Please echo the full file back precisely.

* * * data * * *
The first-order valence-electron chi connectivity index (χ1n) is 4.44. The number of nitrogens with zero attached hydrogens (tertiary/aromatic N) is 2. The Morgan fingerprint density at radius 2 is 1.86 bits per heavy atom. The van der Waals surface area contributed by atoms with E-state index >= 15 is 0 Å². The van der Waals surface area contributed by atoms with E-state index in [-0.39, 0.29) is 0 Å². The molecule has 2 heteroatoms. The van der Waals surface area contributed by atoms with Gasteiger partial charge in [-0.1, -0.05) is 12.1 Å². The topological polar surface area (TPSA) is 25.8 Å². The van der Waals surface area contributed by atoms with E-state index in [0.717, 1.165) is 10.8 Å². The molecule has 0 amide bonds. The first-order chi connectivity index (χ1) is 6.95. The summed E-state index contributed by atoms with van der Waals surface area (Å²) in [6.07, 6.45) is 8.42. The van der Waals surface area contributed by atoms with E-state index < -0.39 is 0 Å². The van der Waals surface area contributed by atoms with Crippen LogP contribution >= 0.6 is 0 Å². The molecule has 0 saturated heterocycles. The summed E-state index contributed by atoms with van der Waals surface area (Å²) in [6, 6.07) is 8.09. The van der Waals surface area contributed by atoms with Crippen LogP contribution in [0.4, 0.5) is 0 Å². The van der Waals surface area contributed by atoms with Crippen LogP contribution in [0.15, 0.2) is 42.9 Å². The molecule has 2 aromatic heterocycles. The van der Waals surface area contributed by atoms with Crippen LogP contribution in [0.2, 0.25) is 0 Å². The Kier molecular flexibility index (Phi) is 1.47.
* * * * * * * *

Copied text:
The first-order valence-electron chi connectivity index (χ1n) is 4.44. The number of nitrogens with zero attached hydrogens (tertiary/aromatic N) is 2. The Morgan fingerprint density at radius 2 is 1.86 bits per heavy atom. The van der Waals surface area contributed by atoms with E-state index >= 15 is 0 Å². The van der Waals surface area contributed by atoms with E-state index in [-0.39, 0.29) is 0 Å². The molecule has 2 heteroatoms. The van der Waals surface area contributed by atoms with Gasteiger partial charge in [-0.1, -0.05) is 12.1 Å². The topological polar surface area (TPSA) is 25.8 Å². The van der Waals surface area contributed by atoms with E-state index in [0.717, 1.165) is 10.8 Å². The molecule has 0 amide bonds. The first-order chi connectivity index (χ1) is 6.95. The summed E-state index contributed by atoms with van der Waals surface area (Å²) in [6.07, 6.45) is 8.42. The van der Waals surface area contributed by atoms with E-state index < -0.39 is 0 Å². The van der Waals surface area contributed by atoms with Crippen LogP contribution >= 0.6 is 0 Å². The molecule has 0 saturated heterocycles. The summed E-state index contributed by atoms with van der Waals surface area (Å²) in [6, 6.07) is 8.09. The van der Waals surface area contributed by atoms with Crippen LogP contribution in [0.4, 0.5) is 0 Å². The van der Waals surface area contributed by atoms with Crippen LogP contribution in [0.15, 0.2) is 42.9 Å². The molecule has 2 aromatic heterocycles. The van der Waals surface area contributed by atoms with Crippen LogP contribution in [0.2, 0.25) is 0 Å². The Kier molecular flexibility index (Phi) is 1.47.